Time series of the ORV index (Fig. 5) reveal it is highest in the 1948/49 and 1949/50 winters and lowest in 1962/63 and 1976/77. Both the ORV index and NPI (Fig. 5) tend to be low from 1925 to 1945 and from 1977 to 1988 while the 1950s are distinctly higher in mean index values. The NPI–ORV index correlation (1899–1998) is r = +0.54 while the PNA–ORV index correlation (1947–98) is r = −0.67, with both coefficients significant at the 99.9% confidence level.
The winter ORV index values were ranked, sorted into quintiles, and compared to the teleconnection indices. Table 3 shows the mean and standard deviation for each precipitation-based quintile. The first two quintiles consist of below-normal winter precipitation years (i.e., negative ORV index), while the last two quintiles consist of above-normal years (i.e., positive ORV index); the third quintile embodies years of near-normal winter precipitation. The PNA index generally tends to be positive in Table 3, reflecting the typical standing wave orientation over North America, and basinwide averaged NPI quintile means range from 1006.5 to 1010.9 hPa. The quintile-mean Niño-3.4 values are inconsistent with a strong statistical signal, the highest (lowest) ocean temperatures occurring in quintile 2 (4) instead of 1 (5). A two-tailed t test is performed on comparisons of the first and fifth quintiles and the second and fourth quintiles. Significant differences exist for the PNA index and NPI values of quintiles 1 and 5 at the 99.9% confidence level (t values exceeding |4|). Between quintiles 2 and 4, the confidence level decreases to 95% for the PNA index and NPI values are no longer significantly different.
The mean winter 500-hPa height differences, when ORV quintile 1 (dry; Table 1) is subtracted from ORV quintile 5 (wet) in post-1946 years (see Fig. 1d), further illustrate the close link between the ORV winter precipitation differences and those of the extremes in the PNA index (Fig. 1c).
Figures 6a,b show the surface to 300 hPa total column moisture budget (P − E) for the ORV wet and dry quintiles cases occurring since 1949. The wet cases (Fig. 6a) are characterized by an area of positive P − E extending into the ORV region compared to the dry winters (Fig. 6b). The mean differences, wet minus dry (Fig. 6c), are centered on the Ohio River over southern Indiana and northwestern Kentucky, the ORV core area, and have the same southwest–northeast orientation shown in the precipitation–PNA correlations of Fig. 4. The P − E differences achieving statistical significance at the 95% level have values higher than 40 mm.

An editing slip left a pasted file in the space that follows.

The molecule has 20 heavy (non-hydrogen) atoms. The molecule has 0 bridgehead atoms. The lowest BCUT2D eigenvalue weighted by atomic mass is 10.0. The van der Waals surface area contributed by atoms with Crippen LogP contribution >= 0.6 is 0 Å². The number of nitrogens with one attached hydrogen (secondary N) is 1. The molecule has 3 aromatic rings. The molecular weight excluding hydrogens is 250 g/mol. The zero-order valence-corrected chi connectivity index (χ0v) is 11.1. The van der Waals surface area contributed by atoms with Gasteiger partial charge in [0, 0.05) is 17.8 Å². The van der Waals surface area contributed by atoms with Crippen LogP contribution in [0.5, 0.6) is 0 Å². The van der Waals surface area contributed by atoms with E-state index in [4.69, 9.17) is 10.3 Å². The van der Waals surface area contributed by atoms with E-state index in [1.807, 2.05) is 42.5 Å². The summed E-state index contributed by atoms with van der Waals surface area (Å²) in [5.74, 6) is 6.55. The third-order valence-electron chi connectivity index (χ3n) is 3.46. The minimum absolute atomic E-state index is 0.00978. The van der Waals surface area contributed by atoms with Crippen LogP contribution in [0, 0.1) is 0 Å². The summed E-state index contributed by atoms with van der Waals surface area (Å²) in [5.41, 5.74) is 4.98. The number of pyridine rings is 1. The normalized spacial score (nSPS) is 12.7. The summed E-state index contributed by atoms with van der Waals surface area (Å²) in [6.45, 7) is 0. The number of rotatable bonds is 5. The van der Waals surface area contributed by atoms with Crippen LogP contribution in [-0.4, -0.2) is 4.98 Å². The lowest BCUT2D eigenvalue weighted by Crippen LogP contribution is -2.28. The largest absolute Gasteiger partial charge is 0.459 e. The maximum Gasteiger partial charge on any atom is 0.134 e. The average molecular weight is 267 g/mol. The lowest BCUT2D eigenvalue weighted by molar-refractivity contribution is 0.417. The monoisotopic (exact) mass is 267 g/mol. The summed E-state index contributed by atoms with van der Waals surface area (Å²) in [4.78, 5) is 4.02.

The zonal and meridional components of the moisture flux are shown in Fig. 7 for ORV quintiles 1 and 5. In cold dry winters (Fig. 7c) qu has an axis along the Gulf Coast extending eastward to a maximum over the Atlantic, whereas in wet ORV winters (Fig. 7a) it is shifted 5° of latitude northward with a stronger zonal flux of moisture over the eastern United States. The meridional moisture flux (qυ) is much stronger to the north and east in ORV wet winters (Fig. 7b), with a southwest–northeast orientation, whereas there is little meridional moisture transport in ORV dry winters (Fig. 7d). The mean moisture flux differences (Figs. 7e,f) show a southwest–northeast-oriented maxima toward the ORV. These differences and those of Fig. 6c are spatially collocated with regions where the anomalous geostrophic wind component would have the greatest impact in association with the southeastern United States PNA center in Fig. 1c.
b. Hydrological variability in the ORV
The mean ORV hydrological response in the PNA, NPI, and ENSO extremes is evaluated using the PDSI and PHDI. Changes in mean moisture indices over the winter were obtained by subtracting an ending month (Mar, Apr, or May) from a starting month (Nov, Dec) over the period 1899–1998. The mean PHDI and PDSI value for each precipitation-based quintile was obtained for the six combinations of starting and ending months (Table 4). Despite methodological differences in their calculation, relating to the lags between start and end of dry and wet periods, the March–November time period for both the PDSI and PHDI yields the most significant differences in magnitude of ORV moisture conditions taking place over the December–January–February (DJF) winter (see Table 4). The strength of the moisture indices in indicating dry or wet spells deteriorates when later starting (i.e., Dec) and ending months (i.e., Apr, May) are used. The differences in mean PHDI values between quintiles 1 and 5 are especially large for November and March, ranging from −0.85 (incipient drought) to +1.36 (moist spell), and the standard deviations about the mean are comparatively the lowest.
Two examples, one from the wettest (1949/50) and driest (1976/77) ORV index winters are provided to show typical characteristics of PHDI changes between November and March. The change in the PHDI values between November and March are compared to the winter percentage of normal precipitation for the 32 ORV climate divisions (as well as surrounding climate divisions of each state for continuity). During the 1949/50 winter, zonal flow brought Gulf moisture into the ORV. Winter precipitation was 150%–250% of normal for all ORV climate divisions (Fig. 8a). The November 1949 PHDI ORV soil moisture is a mixture of moist and dry conditions, with drought occurring in much of Ohio and eastern Kentucky (Fig. 8b). PHDI values by March 1950 are uniformly moist throughout the ORV, with the greatest positive PHDI values (≥4.0) occurring along the western Ohio River corridor (Fig. 8c). The largest net ORV hydrological moisture changes (Fig. 8d) occur throughout the drier areas (Fig. 8b) in Indiana, Ohio, and Kentucky. The second wettest winter, 1948/49 (not shown; see Coleman 2000), also produced widespread moist conditions by March 1949, erasing neutral to dry conditions from the preceding November in several ORV climate divisions. All ORV climatic divisions became moist by the following March in both winters.